We were fortunate enough to have a quick visit with my parents (and Aunt Kace, Uncle Steve, Nate, Zach, and Al!) a few weekends ago. I hopped in Israel’s suitcase for part of his business trip to Nashville, and the ‘rents drove up from Memphis.
One of our rules for the weekend was NO chain restaurants! I used my husband to enforce this, since he’s still new enough to the fam to ask for and receive what he wants; and as Mom pointed out, the father of their first grandchild can do no wrong.
Brunch is my life—at least on the best days—so I have two great Nashville brunch recommendations for you.
Instead of heading straight to Shoney’s when we landed Saturday morning (which may or may not have been KR jr’s suggestion), by stroke of luck, or Providence, I found Marche using the Yelp app on my phone. It was the perfect hip, local, East Nashville spot. Charming—we shared a large farm table with a group of gals probably having their SATC-style week-in-review; a great buzz of energy without being too overwhelming; a stylish but laid back Nash crowd. I would have snapped a picture, but it totally would’ve blown my cover. Who are we kidding though, we were by far the un-hippest people there. Thank goodness we had a hispanic with us for some credibility.
Also, delicious. I ate oatmeal with peaches and cream. And a fried egg. And [shared] a croissant with homemade butter.
John C. Reilly was there. He came in and put his name on the list after us (“It’s John”). We were standing with coffee for a little waiting for our table, when my dad and John C., tall and trendy in some kind of bowler hat, maybe a fedora, found themselves next to each other. I thought my dad was going to explode. Admirably, he kept it together and didn’t embarrass us by making a remark about the Dewey Decimal system. (Don’t ask. And if you understand his joke, that’s really strange.)
The Sunday Brunch spot was Copper Kettle; it’s a buffet with lots of yumminess, but you can also order omelettes and, on this particular Sunday, a peaches and cream waffle! I did. Apparently they also have a great meat-and-three on other days, which is my favorite kind of food. DC and Alexandria have some good international food, and some good fancy southern restaurants, but I just want a nice homestyle place with biscuits and a vegetable of the day.
Also on this trip I started The Help, which I certainly recommend to you. But do you ever get that feeling where you kind of hate sharing an experience with other people? That’s how I feel about this; I know I’m late to the game and the book is really popular and the movie is out (I did buy the book with the regular cover, not the movie cover!), but I feel a little sad about that. Reading can be such an intense personal experience, and isn’t it odd and amazing that the same experience is available to others?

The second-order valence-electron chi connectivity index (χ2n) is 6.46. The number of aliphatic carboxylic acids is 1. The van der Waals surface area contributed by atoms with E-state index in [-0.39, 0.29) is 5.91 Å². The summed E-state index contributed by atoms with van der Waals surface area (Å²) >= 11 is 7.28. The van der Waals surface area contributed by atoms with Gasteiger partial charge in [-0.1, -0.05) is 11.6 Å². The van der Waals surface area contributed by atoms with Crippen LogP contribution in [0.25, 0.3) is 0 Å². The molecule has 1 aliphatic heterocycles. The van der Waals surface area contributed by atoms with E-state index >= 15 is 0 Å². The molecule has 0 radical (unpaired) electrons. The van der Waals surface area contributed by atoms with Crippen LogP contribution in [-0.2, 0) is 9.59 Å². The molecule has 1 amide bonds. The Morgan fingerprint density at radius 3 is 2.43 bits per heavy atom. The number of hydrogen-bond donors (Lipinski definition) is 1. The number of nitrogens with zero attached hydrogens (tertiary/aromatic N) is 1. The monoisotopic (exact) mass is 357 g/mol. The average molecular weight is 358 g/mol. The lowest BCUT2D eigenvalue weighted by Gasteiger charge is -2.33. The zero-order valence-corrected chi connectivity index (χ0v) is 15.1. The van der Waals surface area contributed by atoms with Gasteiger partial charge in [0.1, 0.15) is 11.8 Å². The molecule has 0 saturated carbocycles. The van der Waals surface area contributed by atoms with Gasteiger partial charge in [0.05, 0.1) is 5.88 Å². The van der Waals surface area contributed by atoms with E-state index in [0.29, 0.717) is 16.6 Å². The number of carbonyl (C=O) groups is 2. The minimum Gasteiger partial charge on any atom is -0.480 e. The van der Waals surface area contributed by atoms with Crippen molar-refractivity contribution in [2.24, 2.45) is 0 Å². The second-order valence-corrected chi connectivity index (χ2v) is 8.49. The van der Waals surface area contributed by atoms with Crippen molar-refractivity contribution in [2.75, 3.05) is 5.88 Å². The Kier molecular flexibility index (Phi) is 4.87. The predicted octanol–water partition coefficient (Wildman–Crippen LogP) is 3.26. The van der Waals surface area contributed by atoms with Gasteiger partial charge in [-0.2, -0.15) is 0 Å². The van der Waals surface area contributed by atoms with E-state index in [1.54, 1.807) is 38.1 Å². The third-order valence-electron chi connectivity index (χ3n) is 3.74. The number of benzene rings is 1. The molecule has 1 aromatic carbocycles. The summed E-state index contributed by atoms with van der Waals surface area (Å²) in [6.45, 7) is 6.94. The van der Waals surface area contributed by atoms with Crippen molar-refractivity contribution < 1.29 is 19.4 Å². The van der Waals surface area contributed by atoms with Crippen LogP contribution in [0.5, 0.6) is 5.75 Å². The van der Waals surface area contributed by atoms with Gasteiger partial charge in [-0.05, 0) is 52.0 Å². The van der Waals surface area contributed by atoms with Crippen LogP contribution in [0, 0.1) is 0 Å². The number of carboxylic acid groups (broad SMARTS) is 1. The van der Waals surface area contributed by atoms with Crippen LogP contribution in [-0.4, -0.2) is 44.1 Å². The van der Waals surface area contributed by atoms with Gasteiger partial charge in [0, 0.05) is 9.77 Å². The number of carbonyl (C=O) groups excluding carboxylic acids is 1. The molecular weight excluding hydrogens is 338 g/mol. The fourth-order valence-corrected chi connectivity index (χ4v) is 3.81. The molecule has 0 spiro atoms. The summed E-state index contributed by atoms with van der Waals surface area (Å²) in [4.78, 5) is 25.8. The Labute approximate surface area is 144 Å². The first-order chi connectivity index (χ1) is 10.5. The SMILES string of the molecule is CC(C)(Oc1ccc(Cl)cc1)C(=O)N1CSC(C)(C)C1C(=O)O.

You can read many reviews of the book, but I’ll share a couple thoughts. In what I think is a bold move that she pulls of well, two of the three of Kathryn Stockett’s narrators are black maids. This makes sense and feels natural, which I believe is a great achievement . . . their voices feel accurate, and the reader begins to identify with them, as opposed to my experience of other books where a southern black dialect can emphasize the significant distance between that character and the reader. Both Aibileen’s and Minnie’s voices appear before the young socialite Skeeter’s, which is an early indicator of the book’s point of view.
One question that Aibileen raises has to do with prolonging, or even preventing, the moment that the white children she raises realize that black people are considered inferior to whites. She begins experimenting by telling Mae Mobley, the little white girl that she loves so much, stories with black and white characters, communicating that they’re the same on the inside.
This has more meaning to me with a little girl on the way. It reminds me of a lady I know through Little Lights who always tells her grandson, “Look at how God made you with light brown skin. Isn’t that beautiful! And He gave me darker black skin! I love it! And look at this person with white skin! It’s so beautiful!”
I love that. As a white person it’s difficult, not to mention politically incorrect, to celebrate your whiteness, but I want my kids to be pumped about their European roots, Mexican roots, and whatever color their skin will be!